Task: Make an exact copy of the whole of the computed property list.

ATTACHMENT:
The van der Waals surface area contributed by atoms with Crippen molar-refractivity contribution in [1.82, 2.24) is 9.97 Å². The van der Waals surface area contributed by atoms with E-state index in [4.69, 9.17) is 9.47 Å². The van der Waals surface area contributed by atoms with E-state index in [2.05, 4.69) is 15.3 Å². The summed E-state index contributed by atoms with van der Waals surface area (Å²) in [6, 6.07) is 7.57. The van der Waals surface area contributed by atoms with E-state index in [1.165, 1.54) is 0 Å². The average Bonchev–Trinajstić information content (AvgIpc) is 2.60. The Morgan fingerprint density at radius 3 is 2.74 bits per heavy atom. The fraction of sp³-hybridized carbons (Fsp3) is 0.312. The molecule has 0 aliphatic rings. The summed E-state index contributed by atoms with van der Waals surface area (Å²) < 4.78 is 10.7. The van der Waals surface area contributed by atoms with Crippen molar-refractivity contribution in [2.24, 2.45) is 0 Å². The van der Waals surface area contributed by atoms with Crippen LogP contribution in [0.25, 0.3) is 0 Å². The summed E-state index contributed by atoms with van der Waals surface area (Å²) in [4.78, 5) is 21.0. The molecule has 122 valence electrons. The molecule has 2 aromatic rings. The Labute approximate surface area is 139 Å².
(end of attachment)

The van der Waals surface area contributed by atoms with Crippen molar-refractivity contribution in [1.82, 2.24) is 9.97 Å². The van der Waals surface area contributed by atoms with E-state index in [4.69, 9.17) is 9.47 Å². The van der Waals surface area contributed by atoms with E-state index in [2.05, 4.69) is 15.3 Å². The summed E-state index contributed by atoms with van der Waals surface area (Å²) in [6, 6.07) is 7.57. The van der Waals surface area contributed by atoms with E-state index in [1.165, 1.54) is 0 Å². The average Bonchev–Trinajstić information content (AvgIpc) is 2.60. The Morgan fingerprint density at radius 3 is 2.74 bits per heavy atom. The fraction of sp³-hybridized carbons (Fsp3) is 0.312. The molecule has 0 aliphatic rings. The summed E-state index contributed by atoms with van der Waals surface area (Å²) < 4.78 is 10.7. The van der Waals surface area contributed by atoms with Crippen molar-refractivity contribution in [2.24, 2.45) is 0 Å². The van der Waals surface area contributed by atoms with Crippen LogP contribution in [0.25, 0.3) is 0 Å². The summed E-state index contributed by atoms with van der Waals surface area (Å²) in [4.78, 5) is 21.0. The molecule has 122 valence electrons. The molecule has 2 aromatic rings. The Labute approximate surface area is 139 Å².